Bangladesh Building Collapse Kills at Least 70

April 24, 2013

Cross-posted from New York Times

By Jim Yardley

A building housing garment factories collapsed on Wednesday

NEW DELHI — An eight-story building in Bangladesh that housed several garment factories collapsed on Wednesday morning, killing at least 70 people, injuring hundreds of others, and leaving an unknown number of people trapped in the rubble, according to Bangladeshi officials and media outlets.

Domestic Workers Sow a New Global Movement

April 18, 2013

Cross-posted from In These Times


Members of the International Domestic Workers' Network show support for the groundbreaking International Labor Organization's Convention 189, signed in 2011.  (Courtesy of WIEGO)

In Argentina and Brazil, a sector of workers that has long labored invisibly is moving out of the shadows and gaining legal protections. Their counterparts in Jamaica and Uruguay are sparking a new political consciousness from the friction between tradition and globalization. Around the world, private homes are becoming labor's latest battleground as domestic workers stake out their rights.

Announcing "Fault Lines: Views Across Haiti's New Divide" - Order here!

April 17, 2013

Announcing Fault Lines: Views Across Haiti's Divide
By Beverly Bell
Forward by Edwidge DanticatCornell University Press

Beverly Bell, an activist and award-winning writer, has dedicated her life to working for democracy, women's rights, and economic justice in Haiti and elsewhere. Since the 7.0 magnitude earthquake of January 12, 2010, that struck the island nation, killing more than a quarter-million people and leaving another two million Haitians homeless, Bell has spent much of her time in Haiti. Her new book, Fault Lines, is a searing account of the first year after the earthquake.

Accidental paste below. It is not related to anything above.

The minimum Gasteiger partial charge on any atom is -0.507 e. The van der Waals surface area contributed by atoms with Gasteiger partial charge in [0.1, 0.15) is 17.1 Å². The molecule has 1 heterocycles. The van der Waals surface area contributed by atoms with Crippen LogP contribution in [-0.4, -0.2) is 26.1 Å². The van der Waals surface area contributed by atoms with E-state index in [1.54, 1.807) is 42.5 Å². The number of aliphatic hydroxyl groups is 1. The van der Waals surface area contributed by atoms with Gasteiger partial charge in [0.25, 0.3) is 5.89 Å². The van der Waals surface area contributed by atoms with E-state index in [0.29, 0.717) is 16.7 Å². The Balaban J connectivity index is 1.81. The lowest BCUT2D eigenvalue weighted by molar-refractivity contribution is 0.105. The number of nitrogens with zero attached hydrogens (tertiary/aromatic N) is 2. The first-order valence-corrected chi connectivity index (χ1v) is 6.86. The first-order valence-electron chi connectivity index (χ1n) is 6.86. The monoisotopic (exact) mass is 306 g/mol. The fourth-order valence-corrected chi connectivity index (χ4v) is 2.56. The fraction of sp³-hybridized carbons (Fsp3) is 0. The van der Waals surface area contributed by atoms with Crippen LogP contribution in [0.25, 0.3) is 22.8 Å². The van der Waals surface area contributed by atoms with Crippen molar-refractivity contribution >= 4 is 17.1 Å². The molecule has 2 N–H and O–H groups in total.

Haitian farmers call for 'food sovereignty'

April 11, 2013

Re-posted from Global Post

Hundreds of small farmers have converged on the central Haitian city of Hinche to demand more space to grow their own crops in a country that imports more than half of its food.

"Yes to land reform. Yes to environmentally-friendly agriculture," chanted the 300-some farmers gathered for the 40th anniversary of the Papaye Peasant Movement, a group aiming to promote "food sovereignty for the people."

"Forty years of struggle for social change. We want true land reform."

Response to Cholera in Haiti Impossible Without Cuba, Says the UN

April 11, 2013

Re-posted from acn Cuban News Agency

HAVANA, Cuba, Apr 1 (acn) UN Under-Secretary General Rebeca Grynspan highlighted on Monday in Ecuador that, without Cuban physicians, it would have been impossible to respond to the cholera epidemics in Haiti. She pointed out that the medical aid from neighboring nation was already present in Haiti before the January 2010 earthquake.